Can I Convert an Annuity to a Roth IRA?
By Jeffrey Levine and Beverly DeVeny
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A holiday weekend version of The Slott Report Mailbag features questions concerning a 1099-R filing error, the possibility of converting an annuity to a Roth IRA and the viability of the often discussed (at least in this space) back-door Roth IRA. As always, we recommend you work with a competent, educated financial advisor to keep your retirement nest egg safe and secure. You can find one in your area here.
I have a 1099-R that requires a correction, and the trustee/custodian and I are in disagreement as whose “fault" caused the error. Can the trustee/custodian withhold giving me the corrected form until I pay them the IRS penalty fee for late corrections? Again, we are in disagreement as to who is to blame for the error.
I tried finding help on IRS.gov, but could find nothing related to this type of question. Thank you for any advice/guidance you can give me.
The general rule is that if a Form 1099-R is filed with incorrect information, the IRA custodian or trustee must file a corrected form as soon as possible. Any penalties for filing forms with incorrect information would be the responsibility of the IRA custodian or trustee, not the IRA owner. That being said, your question raises many more questions, such as exactly what the “error” was. Some errors, whether made by the financial institution or the IRA owner, cannot be fixed by simply filing a corrected Form 1099-R. This might be a good time to consult with a knowledgeable financial or tax advisor and discuss whether correcting the Form 1099-R is really the appropriate fix in your case.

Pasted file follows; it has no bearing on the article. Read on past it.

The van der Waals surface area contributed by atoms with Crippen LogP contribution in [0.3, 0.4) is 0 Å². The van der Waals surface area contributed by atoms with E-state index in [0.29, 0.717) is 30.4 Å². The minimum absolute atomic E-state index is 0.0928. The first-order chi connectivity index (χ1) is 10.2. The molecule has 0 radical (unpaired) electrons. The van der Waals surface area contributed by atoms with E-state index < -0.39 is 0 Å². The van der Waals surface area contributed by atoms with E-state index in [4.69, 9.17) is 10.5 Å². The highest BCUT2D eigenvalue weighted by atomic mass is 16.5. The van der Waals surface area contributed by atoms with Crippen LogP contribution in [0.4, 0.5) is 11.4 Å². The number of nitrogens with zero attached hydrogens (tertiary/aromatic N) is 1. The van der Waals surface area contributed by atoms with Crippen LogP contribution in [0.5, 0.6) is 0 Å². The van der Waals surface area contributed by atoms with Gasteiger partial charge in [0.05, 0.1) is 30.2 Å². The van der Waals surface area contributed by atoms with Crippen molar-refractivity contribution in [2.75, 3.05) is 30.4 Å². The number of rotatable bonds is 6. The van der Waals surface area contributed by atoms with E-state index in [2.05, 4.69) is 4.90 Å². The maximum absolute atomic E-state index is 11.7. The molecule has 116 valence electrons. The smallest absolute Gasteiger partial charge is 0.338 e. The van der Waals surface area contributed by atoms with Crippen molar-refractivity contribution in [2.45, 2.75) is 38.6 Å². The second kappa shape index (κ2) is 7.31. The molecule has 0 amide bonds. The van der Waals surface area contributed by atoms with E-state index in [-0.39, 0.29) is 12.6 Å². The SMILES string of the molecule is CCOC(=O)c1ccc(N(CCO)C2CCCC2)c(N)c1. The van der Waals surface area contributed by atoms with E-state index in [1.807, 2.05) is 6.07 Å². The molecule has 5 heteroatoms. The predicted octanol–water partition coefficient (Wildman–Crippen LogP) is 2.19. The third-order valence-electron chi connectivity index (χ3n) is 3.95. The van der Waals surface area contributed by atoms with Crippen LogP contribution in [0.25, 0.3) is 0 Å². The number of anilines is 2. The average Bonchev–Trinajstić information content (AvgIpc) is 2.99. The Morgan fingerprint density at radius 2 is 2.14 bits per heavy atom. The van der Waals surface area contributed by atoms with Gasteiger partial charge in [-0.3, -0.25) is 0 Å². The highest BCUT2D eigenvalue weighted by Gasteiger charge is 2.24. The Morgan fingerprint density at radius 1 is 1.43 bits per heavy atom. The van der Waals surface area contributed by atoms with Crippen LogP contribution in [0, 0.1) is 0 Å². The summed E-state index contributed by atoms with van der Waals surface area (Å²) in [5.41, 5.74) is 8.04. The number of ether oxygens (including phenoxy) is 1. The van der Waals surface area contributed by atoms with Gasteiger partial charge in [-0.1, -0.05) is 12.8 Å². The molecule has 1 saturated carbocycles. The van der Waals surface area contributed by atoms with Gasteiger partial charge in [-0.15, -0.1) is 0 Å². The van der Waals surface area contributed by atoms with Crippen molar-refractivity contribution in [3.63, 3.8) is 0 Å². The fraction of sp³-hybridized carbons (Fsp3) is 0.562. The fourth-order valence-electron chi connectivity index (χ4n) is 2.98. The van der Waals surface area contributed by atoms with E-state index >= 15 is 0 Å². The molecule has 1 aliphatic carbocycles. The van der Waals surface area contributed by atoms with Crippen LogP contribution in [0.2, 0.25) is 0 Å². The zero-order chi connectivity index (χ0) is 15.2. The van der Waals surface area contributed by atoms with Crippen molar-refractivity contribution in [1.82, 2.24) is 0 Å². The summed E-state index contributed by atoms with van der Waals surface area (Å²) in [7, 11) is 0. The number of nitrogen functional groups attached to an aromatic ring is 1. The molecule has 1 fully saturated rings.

Can I convert an annuity to a Roth IRA?
Maybe. It depends on how the annuity is owned. If you own your annuity with non-qualified (non-retirement account) funds, then the answer is no. However, today many people own annuities inside their IRAs or other tax-deferred accounts. Although there is no added tax benefit of the annuity in such cases, the investments are typically made for the guarantees offered by the contract(s). In such cases, where your annuity is owned by your IRA or other qualified account, it can be converted to a Roth IRA annuity. Keep in mind, however, that while the tax code allows you to convert (and recharacterize) portions of an account, many insurance carriers will not let you split your contract, in which case you will have to decide whether to convert the full contract to a Roth IRA or none of it at all. In addition, if there are any riders or guarantees in your annuity, there is a value to those and that value will be included in the taxable amount of your conversion.
I found this strategy in Ed’s 2015 Retirement Decisions Guide book. Can you still open a traditional IRA, fund it with post-tax dollars and then convert to a Roth IRA?
Yes, this is still a viable strategy. In fact, we have just released a newly designed guide to cover this topic extensively. Keep in mind that if you have pre-tax IRA funds in any other IRA accounts, your conversion will be partly taxable and partly tax free. You cannot convert only the after-tax contributions.
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